Ali: I would not have believed it if I were told this was going to happen a couple of years ago. Institutional reforms in filmmaking were so fast. This overwhelming feeling could have disabled some people, but at the same time it pushed others to take it seriously. I waited for this to happen for 10 years. We were the first to benefit from this support through “Ithra,” an Aramco-sponsored project that contributed to the success of our work and made it to Netflix.
This support is needed due to the emerging polarity in the filmmaking world of either big-budget blockbusters or independent low-budget projects. Also, we have entered a 100-year-old cinematographic world, yet we’re still beginners. Not to forget the remarkable transformation in the cinema world, especially with the entry of streaming platforms such as Netflix, which may be a challenge for us due to our limited experience.
Still, relying on institutional support in the long term is not in our interest. We must work towards sustainability and a commercial model that can attract investors and benefit the overall Saudi economy. If this doesn’t happen, we are wasting our money.
AGSIW: Tell us about your upcoming cinematic projects. Will you produce longer films? Who do you consider your audience?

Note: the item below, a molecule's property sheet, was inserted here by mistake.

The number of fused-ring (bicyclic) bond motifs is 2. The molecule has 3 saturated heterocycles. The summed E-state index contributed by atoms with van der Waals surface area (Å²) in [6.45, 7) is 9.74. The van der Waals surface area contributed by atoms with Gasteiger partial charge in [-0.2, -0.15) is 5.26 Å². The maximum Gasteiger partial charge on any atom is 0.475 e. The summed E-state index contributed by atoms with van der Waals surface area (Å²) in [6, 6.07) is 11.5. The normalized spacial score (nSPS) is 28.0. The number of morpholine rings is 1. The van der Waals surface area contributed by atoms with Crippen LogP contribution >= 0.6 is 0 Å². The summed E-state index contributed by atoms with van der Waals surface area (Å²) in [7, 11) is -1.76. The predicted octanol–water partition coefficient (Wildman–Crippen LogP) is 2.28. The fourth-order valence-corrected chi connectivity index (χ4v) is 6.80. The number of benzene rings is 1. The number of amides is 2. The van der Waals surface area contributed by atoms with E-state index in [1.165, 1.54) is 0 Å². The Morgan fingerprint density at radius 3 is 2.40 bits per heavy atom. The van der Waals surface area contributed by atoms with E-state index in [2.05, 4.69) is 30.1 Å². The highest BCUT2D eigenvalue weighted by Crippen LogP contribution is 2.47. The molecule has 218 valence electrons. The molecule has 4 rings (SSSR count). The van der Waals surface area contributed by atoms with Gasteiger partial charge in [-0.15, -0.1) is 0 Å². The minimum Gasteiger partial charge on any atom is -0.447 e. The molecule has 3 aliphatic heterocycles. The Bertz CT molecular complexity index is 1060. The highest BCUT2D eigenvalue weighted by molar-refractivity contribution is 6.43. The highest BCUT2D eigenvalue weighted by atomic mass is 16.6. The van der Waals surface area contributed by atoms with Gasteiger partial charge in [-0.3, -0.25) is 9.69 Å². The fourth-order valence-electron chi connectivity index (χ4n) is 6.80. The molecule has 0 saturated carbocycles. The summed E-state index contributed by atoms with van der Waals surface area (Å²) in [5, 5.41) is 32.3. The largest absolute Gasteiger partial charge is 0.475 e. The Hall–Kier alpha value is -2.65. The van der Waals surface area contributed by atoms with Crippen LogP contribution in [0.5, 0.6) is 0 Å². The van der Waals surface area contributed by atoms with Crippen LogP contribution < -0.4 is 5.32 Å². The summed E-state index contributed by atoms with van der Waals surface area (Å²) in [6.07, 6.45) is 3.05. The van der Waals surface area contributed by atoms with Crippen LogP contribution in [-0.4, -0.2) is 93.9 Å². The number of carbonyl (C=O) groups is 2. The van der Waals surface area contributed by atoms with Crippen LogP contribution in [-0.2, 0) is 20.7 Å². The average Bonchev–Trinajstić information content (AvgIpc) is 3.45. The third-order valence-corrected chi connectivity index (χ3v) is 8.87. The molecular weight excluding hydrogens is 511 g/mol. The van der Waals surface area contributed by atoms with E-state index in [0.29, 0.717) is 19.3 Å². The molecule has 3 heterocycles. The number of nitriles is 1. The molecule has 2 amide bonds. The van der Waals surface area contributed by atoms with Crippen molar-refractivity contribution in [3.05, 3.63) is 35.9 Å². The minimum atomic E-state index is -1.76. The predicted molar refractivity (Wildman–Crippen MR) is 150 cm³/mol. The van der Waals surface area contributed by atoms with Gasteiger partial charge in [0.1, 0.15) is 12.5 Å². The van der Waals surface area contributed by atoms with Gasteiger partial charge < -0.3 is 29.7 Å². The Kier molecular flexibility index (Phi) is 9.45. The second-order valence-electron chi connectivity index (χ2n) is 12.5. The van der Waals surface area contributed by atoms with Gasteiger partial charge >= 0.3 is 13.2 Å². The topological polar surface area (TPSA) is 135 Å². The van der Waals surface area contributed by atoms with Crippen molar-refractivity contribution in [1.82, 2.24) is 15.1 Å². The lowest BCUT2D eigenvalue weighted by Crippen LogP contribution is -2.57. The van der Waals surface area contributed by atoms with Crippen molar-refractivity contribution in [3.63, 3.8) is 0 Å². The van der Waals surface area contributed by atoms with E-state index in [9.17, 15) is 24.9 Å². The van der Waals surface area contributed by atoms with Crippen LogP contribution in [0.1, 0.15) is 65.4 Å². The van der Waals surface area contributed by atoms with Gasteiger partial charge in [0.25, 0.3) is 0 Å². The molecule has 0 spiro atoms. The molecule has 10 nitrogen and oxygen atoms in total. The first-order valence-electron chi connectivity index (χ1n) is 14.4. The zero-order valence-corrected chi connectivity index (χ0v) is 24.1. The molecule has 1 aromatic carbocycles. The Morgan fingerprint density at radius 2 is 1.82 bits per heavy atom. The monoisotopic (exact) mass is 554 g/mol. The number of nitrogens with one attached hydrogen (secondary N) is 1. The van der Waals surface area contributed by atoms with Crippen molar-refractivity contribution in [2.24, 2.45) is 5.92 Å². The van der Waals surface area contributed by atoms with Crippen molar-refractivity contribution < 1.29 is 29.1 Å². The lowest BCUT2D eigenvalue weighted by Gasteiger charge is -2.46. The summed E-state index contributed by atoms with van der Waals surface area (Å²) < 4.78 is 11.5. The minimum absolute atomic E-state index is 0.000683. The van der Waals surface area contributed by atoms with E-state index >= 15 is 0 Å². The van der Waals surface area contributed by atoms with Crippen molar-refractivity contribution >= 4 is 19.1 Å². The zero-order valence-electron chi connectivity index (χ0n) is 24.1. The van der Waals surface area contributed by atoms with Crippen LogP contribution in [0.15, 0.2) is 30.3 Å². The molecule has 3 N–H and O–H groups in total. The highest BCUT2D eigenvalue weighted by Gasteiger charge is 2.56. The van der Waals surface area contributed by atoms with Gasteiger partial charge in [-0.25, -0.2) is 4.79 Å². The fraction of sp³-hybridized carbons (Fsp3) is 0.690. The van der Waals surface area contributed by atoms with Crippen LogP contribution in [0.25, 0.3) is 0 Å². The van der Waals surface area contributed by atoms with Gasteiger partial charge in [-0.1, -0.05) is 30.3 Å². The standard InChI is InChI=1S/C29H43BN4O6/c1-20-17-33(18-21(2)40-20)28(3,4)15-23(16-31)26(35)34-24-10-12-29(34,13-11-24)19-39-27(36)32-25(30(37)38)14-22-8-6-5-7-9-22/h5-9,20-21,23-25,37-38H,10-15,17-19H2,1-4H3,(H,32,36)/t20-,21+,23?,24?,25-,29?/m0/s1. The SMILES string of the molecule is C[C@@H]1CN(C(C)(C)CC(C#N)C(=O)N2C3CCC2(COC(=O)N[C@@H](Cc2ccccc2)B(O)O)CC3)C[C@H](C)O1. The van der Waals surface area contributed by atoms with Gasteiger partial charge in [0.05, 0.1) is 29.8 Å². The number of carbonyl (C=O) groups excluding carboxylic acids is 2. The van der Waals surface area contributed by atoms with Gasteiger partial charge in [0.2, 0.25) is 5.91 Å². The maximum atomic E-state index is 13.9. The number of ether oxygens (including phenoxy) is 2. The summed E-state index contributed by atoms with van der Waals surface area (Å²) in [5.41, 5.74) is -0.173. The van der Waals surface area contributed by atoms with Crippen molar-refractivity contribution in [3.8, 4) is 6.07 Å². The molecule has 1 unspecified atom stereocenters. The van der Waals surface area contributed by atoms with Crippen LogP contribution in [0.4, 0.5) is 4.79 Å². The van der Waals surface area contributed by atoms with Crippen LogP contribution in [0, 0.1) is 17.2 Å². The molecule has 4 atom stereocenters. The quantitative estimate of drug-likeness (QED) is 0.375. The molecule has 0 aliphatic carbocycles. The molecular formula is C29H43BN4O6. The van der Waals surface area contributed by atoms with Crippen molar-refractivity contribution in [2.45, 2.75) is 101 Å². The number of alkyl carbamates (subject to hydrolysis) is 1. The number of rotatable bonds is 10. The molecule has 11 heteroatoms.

Ali: After our experience with “Wasati,” we realized our work could easily evolve into cinematic films. I am currently in the phase of writing a full feature film and series. We’re hoping to get more work in the cinema and on Netflix soon.
I’m sure we could target a broader audience. I believe the current generation in this world shares a lot in common in terms of artistic taste, music, and humor. The world has become a small village, thanks to globalization. This was evident in our Netflix series, “Six Windows in the Desert”. The Netflix crew was impressed by the amazing number of viewers around the world and compared our work to other popular series on Netflix, in terms of viewers. That’s why I believe there’s a golden opportunity for Saudis to enter the cinematic world.
Filmmaking in Saudi Arabia has the potential to revive good filmmaking. This sounds exaggerated, but the Saudi narrative may be like the French new wave film movement in the mid-1950s or Italian neorealism in the mid-1940s. These are all cinematic experiences that matured the film industry rather than pure commercial films. I believe we can do this.
The Omani government’s focus on protecting the natural environment and wildlife goes back decades, but a shift in authorities might jeopardize the country’s progress toward advancing its national climate strategy.
Iran will do as it always has – seek to quietly develop asymmetric capabilities, ideally built domestically, and only purchase the few items that it cannot make hoping to counter key U.S. military capabilities.
Through its careful examination of the forces shaping the evolution of Gulf societies and the new generation of emerging leaders, AGSIW facilitates a richer understanding of the role the countries in this key geostrategic region can be expected to play in the 21st century.Learn More